Bruce Beasley’s enormous metal 'Big Red' – which has been described as looking like two figure 8s having a tug of war – still brightens up the south side of Washington Jefferson park. Photo by Bob Keefer.

When Art Mattered

Six big-name sculptors came to Eugene in 1974, and some of their art still lingers

In 1974, the late Jan Zach, an internationally known sculptor teaching at the University of Oregon, pulled off a big idea. Gathering $145,000 in grant money (nearly $1.2 million in today’s little dollars) he invited six big-name sculptors to spend six weeks in Eugene and work in public, turning the town into an open studio for the Oregon International Sculpture Symposium. 

Sculptors Bruce Beasley, Roger Bolomey, Hugh Townley, Dmitri Hadzi, Bernard Rosenthal and John Chamberlain made art, gave talks, hung out with local artists and partied hearty.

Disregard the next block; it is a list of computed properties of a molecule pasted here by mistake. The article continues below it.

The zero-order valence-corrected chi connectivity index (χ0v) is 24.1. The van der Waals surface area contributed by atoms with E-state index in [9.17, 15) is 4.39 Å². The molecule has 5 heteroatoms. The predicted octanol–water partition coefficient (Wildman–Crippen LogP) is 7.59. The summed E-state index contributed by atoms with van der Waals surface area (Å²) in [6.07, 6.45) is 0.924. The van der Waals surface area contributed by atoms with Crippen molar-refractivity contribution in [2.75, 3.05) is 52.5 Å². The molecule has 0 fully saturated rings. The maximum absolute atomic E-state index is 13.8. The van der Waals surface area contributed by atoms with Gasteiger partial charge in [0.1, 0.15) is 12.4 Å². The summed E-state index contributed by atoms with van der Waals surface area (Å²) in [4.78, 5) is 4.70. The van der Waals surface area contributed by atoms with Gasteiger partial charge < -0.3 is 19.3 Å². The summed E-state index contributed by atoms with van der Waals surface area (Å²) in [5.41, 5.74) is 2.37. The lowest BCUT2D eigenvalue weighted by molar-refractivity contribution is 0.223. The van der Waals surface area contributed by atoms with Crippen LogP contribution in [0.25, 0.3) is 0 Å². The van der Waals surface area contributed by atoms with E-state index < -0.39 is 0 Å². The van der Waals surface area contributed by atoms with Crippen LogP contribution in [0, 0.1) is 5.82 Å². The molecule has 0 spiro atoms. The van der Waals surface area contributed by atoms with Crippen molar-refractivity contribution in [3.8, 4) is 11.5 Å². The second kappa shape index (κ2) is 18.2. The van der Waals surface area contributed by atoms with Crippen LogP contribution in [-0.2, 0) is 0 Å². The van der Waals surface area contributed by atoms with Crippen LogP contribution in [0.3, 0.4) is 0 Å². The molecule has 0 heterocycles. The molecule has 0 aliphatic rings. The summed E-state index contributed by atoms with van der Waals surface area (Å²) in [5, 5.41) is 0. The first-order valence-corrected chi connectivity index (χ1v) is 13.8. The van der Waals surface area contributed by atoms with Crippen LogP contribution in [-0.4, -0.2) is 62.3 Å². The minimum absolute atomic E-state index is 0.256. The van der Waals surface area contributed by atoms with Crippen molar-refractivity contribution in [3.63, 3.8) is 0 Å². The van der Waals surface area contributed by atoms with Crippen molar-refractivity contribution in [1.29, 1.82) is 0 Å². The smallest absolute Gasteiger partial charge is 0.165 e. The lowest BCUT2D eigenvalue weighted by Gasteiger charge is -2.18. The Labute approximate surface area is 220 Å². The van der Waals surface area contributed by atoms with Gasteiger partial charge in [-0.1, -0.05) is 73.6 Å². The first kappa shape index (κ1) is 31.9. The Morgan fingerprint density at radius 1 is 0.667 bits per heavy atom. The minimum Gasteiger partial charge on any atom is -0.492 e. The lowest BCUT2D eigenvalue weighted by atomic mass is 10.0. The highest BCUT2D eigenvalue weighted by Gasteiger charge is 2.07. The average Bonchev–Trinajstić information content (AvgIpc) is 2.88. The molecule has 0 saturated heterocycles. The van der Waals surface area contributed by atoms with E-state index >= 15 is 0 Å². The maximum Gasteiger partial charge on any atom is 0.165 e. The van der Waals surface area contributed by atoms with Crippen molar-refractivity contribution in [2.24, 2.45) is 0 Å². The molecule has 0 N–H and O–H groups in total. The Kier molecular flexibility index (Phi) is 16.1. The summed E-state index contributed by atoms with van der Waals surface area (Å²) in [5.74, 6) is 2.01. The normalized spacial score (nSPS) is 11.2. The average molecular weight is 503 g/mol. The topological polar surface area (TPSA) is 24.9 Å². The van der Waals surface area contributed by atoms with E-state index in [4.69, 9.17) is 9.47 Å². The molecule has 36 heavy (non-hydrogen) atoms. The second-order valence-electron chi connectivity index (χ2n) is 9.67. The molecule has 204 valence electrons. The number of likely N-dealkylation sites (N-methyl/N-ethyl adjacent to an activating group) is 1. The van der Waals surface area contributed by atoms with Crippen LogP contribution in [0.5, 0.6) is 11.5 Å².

Best known was Chamberlain, an associate of Andy Warhol who proposed for his Eugene project a “cubic acre” of 400,000 wrecked cars next to the then-proposed Lane County Public Service Building. Sadly, the county turned his idea down, or Eugene might still be on the art world map. He also showed a porn film he had made with Ultra Violet for his public presentation at City Hall.

“Eugene? I don’t remember it,” Chamberlain said in an interview decades later. “Sort of, I guess. I think I liked it because I got out of New York and could breathe fresh air and ride my bike. But I drank my share and your share and a few other people’s share while I was there.”

Four of the artists made public sculptures you can still see today — the best known is “Big Red,” the giant metal dumbbell in Washington Jefferson Park — but the symposium’s greatest legacy is that Eugene, at least for that magic moment, took art seriously.